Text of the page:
Kieran Trippier
His positioning – almost as a left-winger – early on indicated that Southgate was happy for Phil Foden to come inside and receive the ball in between the lines, which is how he thrived for Manchester City in the second half of 2023/24. He had the freedom to go up so high as Walker would tuck in and form a back three with Stones and Guehi. The shape was good and Trippier is a big part of that.

There was a potentially scary moment when Mitrovic went down in the box under a challenge from Trippier but it was nothing in the end and something you see in every game. A big boy like Mitro shouldn’t be getting tumbled over by wee Trips.

Defensively there was also a moment when Trippier completely misread the bounce of the ball and thankfully Serbia once again could not capitalise.

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Trent Alexander-Arnold
Thankfully the boring defensive stuff is over. There was not much analysis to be done in comparison to the other six players in the England team. Clean sheet. Relatively untested. A few shaky moments in possession. You know how it is. Blah blah blah.

England’s shape saw Alexander-Arnold sitting in his natural role as an inverted right-back at Liverpool but as he grew into the game he was all over the place as Declan Rice held his position in protecting the back four.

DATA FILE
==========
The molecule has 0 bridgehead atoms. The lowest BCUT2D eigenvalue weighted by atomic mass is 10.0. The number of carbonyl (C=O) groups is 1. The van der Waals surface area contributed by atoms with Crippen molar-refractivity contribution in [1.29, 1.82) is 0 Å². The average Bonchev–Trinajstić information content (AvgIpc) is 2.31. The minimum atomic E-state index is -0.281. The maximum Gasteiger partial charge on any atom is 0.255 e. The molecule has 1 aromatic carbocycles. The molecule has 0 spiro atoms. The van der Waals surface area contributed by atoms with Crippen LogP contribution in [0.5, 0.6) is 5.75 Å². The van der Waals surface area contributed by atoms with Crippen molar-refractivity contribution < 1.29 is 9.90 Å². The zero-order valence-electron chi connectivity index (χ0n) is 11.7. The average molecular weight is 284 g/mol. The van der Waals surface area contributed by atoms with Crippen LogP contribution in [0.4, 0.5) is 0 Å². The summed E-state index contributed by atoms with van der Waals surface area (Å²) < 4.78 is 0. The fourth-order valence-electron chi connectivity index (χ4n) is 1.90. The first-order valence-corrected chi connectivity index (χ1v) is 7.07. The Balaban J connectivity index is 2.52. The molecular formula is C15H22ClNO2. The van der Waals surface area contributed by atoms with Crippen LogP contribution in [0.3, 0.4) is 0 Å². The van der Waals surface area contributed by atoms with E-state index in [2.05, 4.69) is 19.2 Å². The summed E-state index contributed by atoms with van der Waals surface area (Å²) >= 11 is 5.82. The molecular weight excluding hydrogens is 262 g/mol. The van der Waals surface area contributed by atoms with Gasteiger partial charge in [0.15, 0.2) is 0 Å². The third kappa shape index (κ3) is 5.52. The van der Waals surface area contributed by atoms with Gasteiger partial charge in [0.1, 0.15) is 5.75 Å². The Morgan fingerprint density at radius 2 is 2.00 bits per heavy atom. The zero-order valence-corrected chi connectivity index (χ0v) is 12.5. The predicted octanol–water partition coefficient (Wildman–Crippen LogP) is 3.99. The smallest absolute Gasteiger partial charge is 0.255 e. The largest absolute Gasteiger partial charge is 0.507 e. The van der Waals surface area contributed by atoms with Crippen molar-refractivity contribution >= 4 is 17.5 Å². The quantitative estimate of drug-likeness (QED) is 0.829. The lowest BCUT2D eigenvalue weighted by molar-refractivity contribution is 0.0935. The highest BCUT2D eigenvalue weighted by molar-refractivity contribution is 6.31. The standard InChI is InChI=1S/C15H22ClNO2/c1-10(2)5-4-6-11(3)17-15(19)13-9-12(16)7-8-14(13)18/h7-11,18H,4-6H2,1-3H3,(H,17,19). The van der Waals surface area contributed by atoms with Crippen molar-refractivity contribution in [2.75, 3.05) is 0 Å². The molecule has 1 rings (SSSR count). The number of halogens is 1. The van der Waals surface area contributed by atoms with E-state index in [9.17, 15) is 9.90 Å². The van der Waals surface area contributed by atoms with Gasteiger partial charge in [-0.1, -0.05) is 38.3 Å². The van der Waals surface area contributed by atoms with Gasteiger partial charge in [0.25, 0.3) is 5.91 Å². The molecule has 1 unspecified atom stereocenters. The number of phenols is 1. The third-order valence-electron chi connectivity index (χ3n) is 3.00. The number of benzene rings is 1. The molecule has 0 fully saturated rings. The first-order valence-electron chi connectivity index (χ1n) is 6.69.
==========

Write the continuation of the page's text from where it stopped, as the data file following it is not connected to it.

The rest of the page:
It was a pleasing performance in midfield when everyone was waiting for him to fail. After Bellingham’s opener, the best England chance came from an excellent Trent interception, showing his defensive ability that he is often slaughtered for. Given the freedom to get involved in attacking phases, Trent impressed with a cheeky la-croqueta to win a free-kick that he should have done more with.

Little dinks over to Saka, a couple of searching Hollywood passes, Trent did well on the ball except for one moment when he couldn’t control it close to his own box. Mitrovic had a chance from said miscontrol but smashed it wide of Pickford’s post. Alexander-Arnold came off for Conor Gallagher in the 69th minute.

Declan Rice
When people say, ‘He is a seven out of ten every week’, this is the sort of performance they are referring to.

He covers for his centre-backs when they are out of position, always seems to be in the right place to recover the ball and does the simple thing well every time, which is harder than it sounds.

Those long legs have mesmerised us for years and when he needs to use them, he dispossesses opposition players and was forced to do so a couple of times against Serbia.


Bukayo Saka
Having given us some worries about his fitness and been the fall guy for many people pushing the Cole Palmer Clamour, this was a positive performance from Saka, who lasted 76 minutes.

He was (kind of) the creator of the first goal, but that will not go down as an assist due to how telling the deflected block was from the Serbian defender.

The first half was brilliant and if Jude Bellingham wasn’t taking the absolute p*ss, Saka would have been England’s best player. He was giving Trent options that the Liverpool man dreams of and had Strahinja Pavlovic on toast, showing far too much pace and directness for him.